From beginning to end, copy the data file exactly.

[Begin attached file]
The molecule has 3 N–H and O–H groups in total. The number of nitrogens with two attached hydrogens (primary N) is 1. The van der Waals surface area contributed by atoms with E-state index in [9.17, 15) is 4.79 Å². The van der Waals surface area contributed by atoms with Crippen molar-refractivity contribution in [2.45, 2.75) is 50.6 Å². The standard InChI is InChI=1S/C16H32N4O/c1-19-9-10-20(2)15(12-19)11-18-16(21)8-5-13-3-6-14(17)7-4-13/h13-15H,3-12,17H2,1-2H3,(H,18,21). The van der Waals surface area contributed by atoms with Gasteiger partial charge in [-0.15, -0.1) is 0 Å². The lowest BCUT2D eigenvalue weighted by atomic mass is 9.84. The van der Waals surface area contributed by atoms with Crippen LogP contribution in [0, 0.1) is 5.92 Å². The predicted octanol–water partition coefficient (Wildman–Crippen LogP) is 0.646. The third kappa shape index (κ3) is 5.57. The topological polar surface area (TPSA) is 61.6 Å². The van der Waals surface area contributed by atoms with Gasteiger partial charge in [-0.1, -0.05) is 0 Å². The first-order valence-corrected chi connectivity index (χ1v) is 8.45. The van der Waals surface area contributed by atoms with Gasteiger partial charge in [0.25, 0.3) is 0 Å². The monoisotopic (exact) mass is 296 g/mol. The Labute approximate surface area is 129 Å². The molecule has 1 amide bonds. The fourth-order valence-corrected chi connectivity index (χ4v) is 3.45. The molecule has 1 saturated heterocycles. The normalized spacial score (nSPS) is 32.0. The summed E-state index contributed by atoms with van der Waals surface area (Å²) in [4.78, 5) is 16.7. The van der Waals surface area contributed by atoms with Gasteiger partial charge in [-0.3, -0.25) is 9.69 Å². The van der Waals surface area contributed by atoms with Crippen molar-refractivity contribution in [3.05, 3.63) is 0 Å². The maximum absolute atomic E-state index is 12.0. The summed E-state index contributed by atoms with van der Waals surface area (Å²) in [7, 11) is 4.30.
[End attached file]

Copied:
The molecule has 3 N–H and O–H groups in total. The number of nitrogens with two attached hydrogens (primary N) is 1. The van der Waals surface area contributed by atoms with E-state index in [9.17, 15) is 4.79 Å². The van der Waals surface area contributed by atoms with Crippen molar-refractivity contribution in [2.45, 2.75) is 50.6 Å². The standard InChI is InChI=1S/C16H32N4O/c1-19-9-10-20(2)15(12-19)11-18-16(21)8-5-13-3-6-14(17)7-4-13/h13-15H,3-12,17H2,1-2H3,(H,18,21). The van der Waals surface area contributed by atoms with Gasteiger partial charge in [-0.15, -0.1) is 0 Å². The lowest BCUT2D eigenvalue weighted by atomic mass is 9.84. The van der Waals surface area contributed by atoms with Crippen LogP contribution in [0, 0.1) is 5.92 Å². The predicted octanol–water partition coefficient (Wildman–Crippen LogP) is 0.646. The third kappa shape index (κ3) is 5.57. The topological polar surface area (TPSA) is 61.6 Å². The van der Waals surface area contributed by atoms with Gasteiger partial charge in [-0.1, -0.05) is 0 Å². The first-order valence-corrected chi connectivity index (χ1v) is 8.45. The van der Waals surface area contributed by atoms with Gasteiger partial charge in [0.25, 0.3) is 0 Å². The monoisotopic (exact) mass is 296 g/mol. The Labute approximate surface area is 129 Å². The molecule has 1 amide bonds. The fourth-order valence-corrected chi connectivity index (χ4v) is 3.45. The molecule has 1 saturated heterocycles. The normalized spacial score (nSPS) is 32.0. The summed E-state index contributed by atoms with van der Waals surface area (Å²) in [4.78, 5) is 16.7. The van der Waals surface area contributed by atoms with Gasteiger partial charge in [-0.3, -0.25) is 9.69 Å². The van der Waals surface area contributed by atoms with Crippen molar-refractivity contribution in [3.05, 3.63) is 0 Å². The maximum absolute atomic E-state index is 12.0. The summed E-state index contributed by atoms with van der Waals surface area (Å²) in [7, 11) is 4.30.